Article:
Teachers unions sue Florida’s governor over order requiring schools to reopen despite virus surge.
Teachers unions sued Gov. Ron DeSantis of Florida on Monday over his administration’s emergency order pushing schools to fully reopen next month even as coronavirus cases in the state are surging.
The suit, which appears to be the first of its kind across the country, sets up a confrontation between unions and politicians that could change the trajectory of school reopening over the coming weeks. In other parts of the country, including California and parts of Texas, many large school districts have concluded in recent days that it is not safe to hold in-person classes. But Mr. DeSantis, a Republican, has been pushing for things to be different in Florida, which is home to five of the country’s 10 largest districts.
Earlier this month, Mr. DeSantis’s administration ordered schools across the state to reopen five days a week starting in August. His edict came as President Trump called for schools to reopen nationwide and threatened to cut federal funding for districts that did not teach in person.
The American Federation of Teachers, the nation’s largest teachers union, and its local affiliate, the Florida Education Association, accused Mr. DeSantis of violating a Florida law requiring that schools be “safe” and “secure.” The unions, along with parent and teacher plaintiffs, asked a state court in Miami to block the governor’s reopening order and allow local school superintendents and health departments to have full control over reopening decisions.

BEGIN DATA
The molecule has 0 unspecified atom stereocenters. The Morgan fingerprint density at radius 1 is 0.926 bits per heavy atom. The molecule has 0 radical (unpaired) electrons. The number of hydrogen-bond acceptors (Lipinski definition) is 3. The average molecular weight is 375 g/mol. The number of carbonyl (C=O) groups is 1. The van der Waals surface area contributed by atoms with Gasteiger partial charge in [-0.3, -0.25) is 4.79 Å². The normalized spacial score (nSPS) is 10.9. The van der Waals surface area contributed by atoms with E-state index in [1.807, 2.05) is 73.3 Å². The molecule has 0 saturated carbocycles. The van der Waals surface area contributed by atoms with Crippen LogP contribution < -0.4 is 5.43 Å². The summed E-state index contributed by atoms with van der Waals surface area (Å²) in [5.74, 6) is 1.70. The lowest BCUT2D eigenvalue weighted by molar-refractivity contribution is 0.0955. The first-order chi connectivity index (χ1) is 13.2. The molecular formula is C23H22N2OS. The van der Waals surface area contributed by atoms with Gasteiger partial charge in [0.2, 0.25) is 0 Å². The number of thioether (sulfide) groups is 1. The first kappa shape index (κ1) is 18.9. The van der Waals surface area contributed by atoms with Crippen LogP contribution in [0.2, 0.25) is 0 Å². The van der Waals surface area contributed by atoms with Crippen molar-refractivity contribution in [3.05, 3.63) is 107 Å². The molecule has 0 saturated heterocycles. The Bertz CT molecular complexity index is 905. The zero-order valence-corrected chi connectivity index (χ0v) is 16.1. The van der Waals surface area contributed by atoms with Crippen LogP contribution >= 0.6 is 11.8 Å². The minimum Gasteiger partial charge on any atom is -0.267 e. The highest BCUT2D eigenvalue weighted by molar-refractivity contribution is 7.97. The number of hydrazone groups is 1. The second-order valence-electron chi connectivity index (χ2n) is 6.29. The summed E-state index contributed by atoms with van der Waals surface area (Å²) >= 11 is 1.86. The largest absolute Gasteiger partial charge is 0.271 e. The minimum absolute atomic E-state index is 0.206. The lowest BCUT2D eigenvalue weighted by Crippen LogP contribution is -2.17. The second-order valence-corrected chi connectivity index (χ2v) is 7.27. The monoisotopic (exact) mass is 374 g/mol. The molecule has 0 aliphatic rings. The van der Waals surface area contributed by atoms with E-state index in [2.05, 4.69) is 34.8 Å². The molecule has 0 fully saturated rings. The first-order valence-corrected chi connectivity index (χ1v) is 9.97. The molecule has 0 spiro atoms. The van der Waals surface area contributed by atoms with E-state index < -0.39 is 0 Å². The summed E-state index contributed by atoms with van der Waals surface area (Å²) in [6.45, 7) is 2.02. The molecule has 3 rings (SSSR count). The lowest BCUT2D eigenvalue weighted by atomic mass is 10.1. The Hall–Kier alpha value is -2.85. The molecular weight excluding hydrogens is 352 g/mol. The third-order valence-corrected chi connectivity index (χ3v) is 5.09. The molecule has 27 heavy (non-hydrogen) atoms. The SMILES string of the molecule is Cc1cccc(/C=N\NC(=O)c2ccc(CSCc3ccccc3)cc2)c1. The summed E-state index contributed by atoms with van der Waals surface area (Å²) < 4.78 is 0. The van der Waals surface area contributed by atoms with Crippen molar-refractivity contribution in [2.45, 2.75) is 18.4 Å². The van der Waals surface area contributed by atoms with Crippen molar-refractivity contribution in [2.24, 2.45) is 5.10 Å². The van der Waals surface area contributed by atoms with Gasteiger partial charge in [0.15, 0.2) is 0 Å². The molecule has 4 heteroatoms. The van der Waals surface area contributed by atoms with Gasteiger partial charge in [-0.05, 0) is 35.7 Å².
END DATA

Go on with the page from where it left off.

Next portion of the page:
Mr. DeSantis distanced himself from the executive order on Monday, noting at a news conference that it had been issued by the state’s department of education, not by him. “You know, they have a board and they do different things,” he said.
The order was signed by Richard Corcoran, the state’s commissioner of education, a former Speaker of the Florida House who was tapped for the position by Mr. DeSantis when he was governor-elect and who was officially appointed by the board.
But Mr. DeSantis has urged schools to reopen for in-person instruction. “If fast food and Walmart and Home Depot — and I do all that so I’m not, like, looking down on it — but if all that is essential, then educating our kids is absolutely essential,” Mr. DeSantis said this month. “And they have been put to the back of the line in some respects.”